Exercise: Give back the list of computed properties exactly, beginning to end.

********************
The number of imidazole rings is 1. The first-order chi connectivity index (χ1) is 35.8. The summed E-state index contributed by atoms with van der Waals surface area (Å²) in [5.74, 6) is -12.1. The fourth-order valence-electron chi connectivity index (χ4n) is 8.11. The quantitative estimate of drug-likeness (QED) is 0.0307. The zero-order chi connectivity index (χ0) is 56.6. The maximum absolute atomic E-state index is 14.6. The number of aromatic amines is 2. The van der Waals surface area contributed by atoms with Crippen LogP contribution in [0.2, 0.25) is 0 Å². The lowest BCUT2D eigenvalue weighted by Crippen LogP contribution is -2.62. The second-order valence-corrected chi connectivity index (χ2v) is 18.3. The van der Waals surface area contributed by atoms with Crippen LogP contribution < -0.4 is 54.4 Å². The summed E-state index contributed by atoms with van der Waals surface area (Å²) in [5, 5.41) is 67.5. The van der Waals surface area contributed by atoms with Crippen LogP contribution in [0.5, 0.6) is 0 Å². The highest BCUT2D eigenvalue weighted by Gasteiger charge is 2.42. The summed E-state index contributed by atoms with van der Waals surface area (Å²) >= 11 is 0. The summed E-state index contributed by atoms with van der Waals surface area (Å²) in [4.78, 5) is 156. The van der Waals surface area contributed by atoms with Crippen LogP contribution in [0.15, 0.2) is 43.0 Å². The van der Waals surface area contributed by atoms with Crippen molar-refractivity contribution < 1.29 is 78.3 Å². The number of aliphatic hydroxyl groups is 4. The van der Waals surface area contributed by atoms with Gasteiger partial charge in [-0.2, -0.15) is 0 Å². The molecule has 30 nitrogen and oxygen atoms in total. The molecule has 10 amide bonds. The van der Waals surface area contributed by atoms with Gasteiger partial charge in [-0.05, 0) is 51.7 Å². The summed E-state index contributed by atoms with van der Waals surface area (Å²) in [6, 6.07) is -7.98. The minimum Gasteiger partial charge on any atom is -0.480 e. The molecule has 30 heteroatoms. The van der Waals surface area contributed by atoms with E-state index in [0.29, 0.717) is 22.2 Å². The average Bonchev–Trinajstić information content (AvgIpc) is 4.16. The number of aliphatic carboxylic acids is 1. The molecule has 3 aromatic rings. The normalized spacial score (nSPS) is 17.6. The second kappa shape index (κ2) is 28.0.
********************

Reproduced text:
The number of imidazole rings is 1. The first-order chi connectivity index (χ1) is 35.8. The summed E-state index contributed by atoms with van der Waals surface area (Å²) in [5.74, 6) is -12.1. The fourth-order valence-electron chi connectivity index (χ4n) is 8.11. The quantitative estimate of drug-likeness (QED) is 0.0307. The zero-order chi connectivity index (χ0) is 56.6. The maximum absolute atomic E-state index is 14.6. The number of aromatic amines is 2. The van der Waals surface area contributed by atoms with Crippen LogP contribution in [0.2, 0.25) is 0 Å². The lowest BCUT2D eigenvalue weighted by Crippen LogP contribution is -2.62. The second-order valence-corrected chi connectivity index (χ2v) is 18.3. The van der Waals surface area contributed by atoms with Crippen LogP contribution < -0.4 is 54.4 Å². The summed E-state index contributed by atoms with van der Waals surface area (Å²) in [5, 5.41) is 67.5. The van der Waals surface area contributed by atoms with Crippen LogP contribution in [0.5, 0.6) is 0 Å². The highest BCUT2D eigenvalue weighted by Gasteiger charge is 2.42. The summed E-state index contributed by atoms with van der Waals surface area (Å²) >= 11 is 0. The summed E-state index contributed by atoms with van der Waals surface area (Å²) in [4.78, 5) is 156. The van der Waals surface area contributed by atoms with Crippen LogP contribution in [0.15, 0.2) is 43.0 Å². The van der Waals surface area contributed by atoms with Crippen molar-refractivity contribution < 1.29 is 78.3 Å². The number of aliphatic hydroxyl groups is 4. The van der Waals surface area contributed by atoms with Gasteiger partial charge in [-0.2, -0.15) is 0 Å². The molecule has 30 nitrogen and oxygen atoms in total. The molecule has 10 amide bonds. The van der Waals surface area contributed by atoms with Gasteiger partial charge in [-0.05, 0) is 51.7 Å². The summed E-state index contributed by atoms with van der Waals surface area (Å²) in [6, 6.07) is -7.98. The minimum Gasteiger partial charge on any atom is -0.480 e. The molecule has 30 heteroatoms. The van der Waals surface area contributed by atoms with E-state index in [0.29, 0.717) is 22.2 Å². The average Bonchev–Trinajstić information content (AvgIpc) is 4.16. The number of aliphatic carboxylic acids is 1. The molecule has 3 aromatic rings. The normalized spacial score (nSPS) is 17.6. The second kappa shape index (κ2) is 28.0.